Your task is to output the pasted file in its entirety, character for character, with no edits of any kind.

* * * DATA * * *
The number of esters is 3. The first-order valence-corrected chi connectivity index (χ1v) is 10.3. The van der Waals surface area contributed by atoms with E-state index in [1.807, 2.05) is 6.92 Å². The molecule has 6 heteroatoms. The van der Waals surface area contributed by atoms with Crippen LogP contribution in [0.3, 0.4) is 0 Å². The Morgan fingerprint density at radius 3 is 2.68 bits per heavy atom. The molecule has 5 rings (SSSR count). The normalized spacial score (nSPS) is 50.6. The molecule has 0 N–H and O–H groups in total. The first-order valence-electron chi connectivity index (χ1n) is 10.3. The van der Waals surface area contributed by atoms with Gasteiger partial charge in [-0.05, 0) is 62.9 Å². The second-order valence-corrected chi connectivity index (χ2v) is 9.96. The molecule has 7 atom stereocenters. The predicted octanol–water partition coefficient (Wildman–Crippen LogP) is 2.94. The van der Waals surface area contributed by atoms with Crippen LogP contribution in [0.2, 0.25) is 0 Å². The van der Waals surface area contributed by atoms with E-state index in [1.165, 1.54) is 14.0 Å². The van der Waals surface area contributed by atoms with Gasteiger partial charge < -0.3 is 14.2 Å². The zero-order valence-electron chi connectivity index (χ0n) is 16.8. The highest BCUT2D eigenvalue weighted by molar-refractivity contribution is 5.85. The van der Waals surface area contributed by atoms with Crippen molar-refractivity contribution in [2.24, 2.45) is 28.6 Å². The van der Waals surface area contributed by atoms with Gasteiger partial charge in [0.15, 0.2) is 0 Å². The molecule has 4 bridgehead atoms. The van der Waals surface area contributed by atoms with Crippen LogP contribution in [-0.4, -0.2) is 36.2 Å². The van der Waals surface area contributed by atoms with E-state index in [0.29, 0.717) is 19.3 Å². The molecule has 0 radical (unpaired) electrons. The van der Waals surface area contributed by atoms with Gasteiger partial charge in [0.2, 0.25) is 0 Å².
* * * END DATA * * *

The number of esters is 3. The first-order valence-corrected chi connectivity index (χ1v) is 10.3. The van der Waals surface area contributed by atoms with E-state index in [1.807, 2.05) is 6.92 Å². The molecule has 6 heteroatoms. The van der Waals surface area contributed by atoms with Crippen LogP contribution in [0.3, 0.4) is 0 Å². The Morgan fingerprint density at radius 3 is 2.68 bits per heavy atom. The molecule has 5 rings (SSSR count). The normalized spacial score (nSPS) is 50.6. The molecule has 0 N–H and O–H groups in total. The first-order valence-electron chi connectivity index (χ1n) is 10.3. The van der Waals surface area contributed by atoms with Gasteiger partial charge in [-0.05, 0) is 62.9 Å². The second-order valence-corrected chi connectivity index (χ2v) is 9.96. The molecule has 7 atom stereocenters. The predicted octanol–water partition coefficient (Wildman–Crippen LogP) is 2.94. The van der Waals surface area contributed by atoms with Crippen LogP contribution in [0.2, 0.25) is 0 Å². The van der Waals surface area contributed by atoms with E-state index in [1.165, 1.54) is 14.0 Å². The van der Waals surface area contributed by atoms with Gasteiger partial charge < -0.3 is 14.2 Å². The zero-order valence-electron chi connectivity index (χ0n) is 16.8. The highest BCUT2D eigenvalue weighted by molar-refractivity contribution is 5.85. The van der Waals surface area contributed by atoms with Crippen molar-refractivity contribution in [2.24, 2.45) is 28.6 Å². The van der Waals surface area contributed by atoms with Gasteiger partial charge in [0.15, 0.2) is 0 Å². The molecule has 4 bridgehead atoms. The van der Waals surface area contributed by atoms with Crippen LogP contribution in [-0.4, -0.2) is 36.2 Å². The van der Waals surface area contributed by atoms with E-state index in [0.29, 0.717) is 19.3 Å². The molecule has 0 radical (unpaired) electrons. The van der Waals surface area contributed by atoms with Gasteiger partial charge in [0.2, 0.25) is 0 Å².